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The EY Exhibition: Late Turner – Painting Set Free is the first exhibition devoted to the extraordinary work J.M.W. Turner created between 1835 and his death in 1851. Bringing together spectacular works from the UK and abroad, this exhibition celebrates Turner’s astonishing creative flowering in these later years when he produced many of his finest pictures but was also controversial and unjustly misunderstood.
Highlights of the exhibition include such important pictures as Ancient Rome; Agrippina Landing with the Ashes of Germanicus and Modern Rome – Campo Vaccino, rarely reunited since first exhibited together in 1839; The Wreck Buoy 1849; and magnificent watercolours like Heidelberg: Sunset c.1840 and the seldom-seen Bamburgh Castle, Northumberland c.1837.
The show also brings together major series of works including a group of unusual square pictures, casting a light on Turner’s innovative techniques. Newly identified watercolours of a fire at the Tower of London in 1841 are shown with the spectacular painting Burning of the Houses of Lords and Commons 1835 and the exhibition concludes with Turner’s last exhibited pictures from 1850, depicting the classical lovers Dido and Aeneas. It is a panoramic survey of a bountiful and significant period of exceptional energy and vigour, maintained despite failing health.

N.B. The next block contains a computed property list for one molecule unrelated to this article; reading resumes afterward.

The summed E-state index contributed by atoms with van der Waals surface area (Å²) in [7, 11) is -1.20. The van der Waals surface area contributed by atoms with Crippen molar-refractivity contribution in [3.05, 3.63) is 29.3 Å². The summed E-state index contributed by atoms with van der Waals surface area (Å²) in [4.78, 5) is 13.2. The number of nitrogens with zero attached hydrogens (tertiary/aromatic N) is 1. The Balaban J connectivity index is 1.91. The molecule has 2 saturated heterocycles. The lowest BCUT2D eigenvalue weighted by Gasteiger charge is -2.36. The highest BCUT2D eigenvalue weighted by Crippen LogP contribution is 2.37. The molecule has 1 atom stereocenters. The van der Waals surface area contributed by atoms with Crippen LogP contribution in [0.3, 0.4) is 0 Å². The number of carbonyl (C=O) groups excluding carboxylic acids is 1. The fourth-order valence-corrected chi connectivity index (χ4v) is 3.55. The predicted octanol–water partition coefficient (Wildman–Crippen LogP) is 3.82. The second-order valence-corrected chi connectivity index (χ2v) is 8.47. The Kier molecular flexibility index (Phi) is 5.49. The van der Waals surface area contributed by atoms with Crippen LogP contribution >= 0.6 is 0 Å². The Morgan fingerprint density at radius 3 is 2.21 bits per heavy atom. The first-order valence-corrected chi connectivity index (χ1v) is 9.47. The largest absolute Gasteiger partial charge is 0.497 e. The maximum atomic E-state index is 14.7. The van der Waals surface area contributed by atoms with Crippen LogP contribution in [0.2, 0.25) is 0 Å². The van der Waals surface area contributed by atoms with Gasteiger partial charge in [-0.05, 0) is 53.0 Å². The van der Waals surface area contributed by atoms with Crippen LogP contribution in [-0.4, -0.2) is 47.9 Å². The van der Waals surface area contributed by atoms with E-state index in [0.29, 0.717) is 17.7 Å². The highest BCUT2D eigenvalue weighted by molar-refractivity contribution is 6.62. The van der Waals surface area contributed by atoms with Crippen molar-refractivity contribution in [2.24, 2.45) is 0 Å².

By taking a fresh look at Turner’s late works, the exhibition sheds new light on his life and art. Challenging the myths, assumptions and interpretations that have grown around his later work, it reveals a painter as distinguished by the broad scope of his knowledge and imagination as he was by his radical and exploratory techniques, processes and use of materials. As much as he brought renewed energy to the exploration of the social, technological and scientific developments of modern life, in such icons of the machine age as Rain, Steam, and Speed – The Great Western Railway 1844, he remained as deeply engaged with the religious, historical or mythological themes that linked him to the cultural traditions of his era.
John Ruskin’s description of Turner as ‘the greatest of the age’ is brought to life amongst the many large-scale oil paintings, drawings, prints and watercolours on display at The EY Exhibition: Late Turner – Painting Set Free, an unmissable exhibition that will redefine ideas of one of Britain’s greatest and best-loved painters.
Here at last is the Turner who matters – the man who invented modern painting.
Jonathan Jones, The Guardian
This is sensational, the best of the very many Turner shows I’ve seen.
Ben Luke, Evening Standard
A wonderful show.
Peter Conrad, The Observer
Curated by Sam Smiles, Professor of Art History and Visual Culture, Exeter University, with David Blayney Brown, Manton Curator of British Art 1790–1850, Tate Britain and Amy Concannon, Assistant Curator 1790–1850, Tate Britain.